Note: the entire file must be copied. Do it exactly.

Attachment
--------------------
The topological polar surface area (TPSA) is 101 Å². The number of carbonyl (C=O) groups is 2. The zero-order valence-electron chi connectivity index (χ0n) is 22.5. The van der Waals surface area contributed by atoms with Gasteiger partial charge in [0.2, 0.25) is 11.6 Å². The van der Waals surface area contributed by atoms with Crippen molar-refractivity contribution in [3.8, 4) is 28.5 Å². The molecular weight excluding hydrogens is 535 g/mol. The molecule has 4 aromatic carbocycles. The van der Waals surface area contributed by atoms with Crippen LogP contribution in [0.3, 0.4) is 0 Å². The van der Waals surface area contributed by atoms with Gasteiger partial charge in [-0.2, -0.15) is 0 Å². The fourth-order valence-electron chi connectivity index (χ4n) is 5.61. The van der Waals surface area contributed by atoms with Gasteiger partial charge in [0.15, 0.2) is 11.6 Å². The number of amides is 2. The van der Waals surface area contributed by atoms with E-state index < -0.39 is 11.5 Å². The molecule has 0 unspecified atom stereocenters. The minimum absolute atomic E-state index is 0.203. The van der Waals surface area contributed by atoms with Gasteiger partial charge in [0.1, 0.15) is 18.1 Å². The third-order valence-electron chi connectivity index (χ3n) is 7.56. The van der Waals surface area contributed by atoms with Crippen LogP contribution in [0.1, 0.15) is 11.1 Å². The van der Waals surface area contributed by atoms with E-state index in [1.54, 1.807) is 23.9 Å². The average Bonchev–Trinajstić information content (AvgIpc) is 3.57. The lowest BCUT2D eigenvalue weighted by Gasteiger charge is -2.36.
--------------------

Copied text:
The topological polar surface area (TPSA) is 101 Å². The number of carbonyl (C=O) groups is 2. The zero-order valence-electron chi connectivity index (χ0n) is 22.5. The van der Waals surface area contributed by atoms with Gasteiger partial charge in [0.2, 0.25) is 11.6 Å². The van der Waals surface area contributed by atoms with Crippen molar-refractivity contribution in [3.8, 4) is 28.5 Å². The molecular weight excluding hydrogens is 535 g/mol. The molecule has 4 aromatic carbocycles. The van der Waals surface area contributed by atoms with Crippen LogP contribution in [0.3, 0.4) is 0 Å². The van der Waals surface area contributed by atoms with Gasteiger partial charge in [-0.2, -0.15) is 0 Å². The fourth-order valence-electron chi connectivity index (χ4n) is 5.61. The van der Waals surface area contributed by atoms with Gasteiger partial charge in [0.15, 0.2) is 11.6 Å². The number of amides is 2. The van der Waals surface area contributed by atoms with E-state index < -0.39 is 11.5 Å². The molecule has 0 unspecified atom stereocenters. The minimum absolute atomic E-state index is 0.203. The van der Waals surface area contributed by atoms with Gasteiger partial charge in [0.1, 0.15) is 18.1 Å². The third-order valence-electron chi connectivity index (χ3n) is 7.56. The van der Waals surface area contributed by atoms with Crippen LogP contribution in [0.1, 0.15) is 11.1 Å². The van der Waals surface area contributed by atoms with E-state index in [1.54, 1.807) is 23.9 Å². The average Bonchev–Trinajstić information content (AvgIpc) is 3.57. The lowest BCUT2D eigenvalue weighted by Gasteiger charge is -2.36.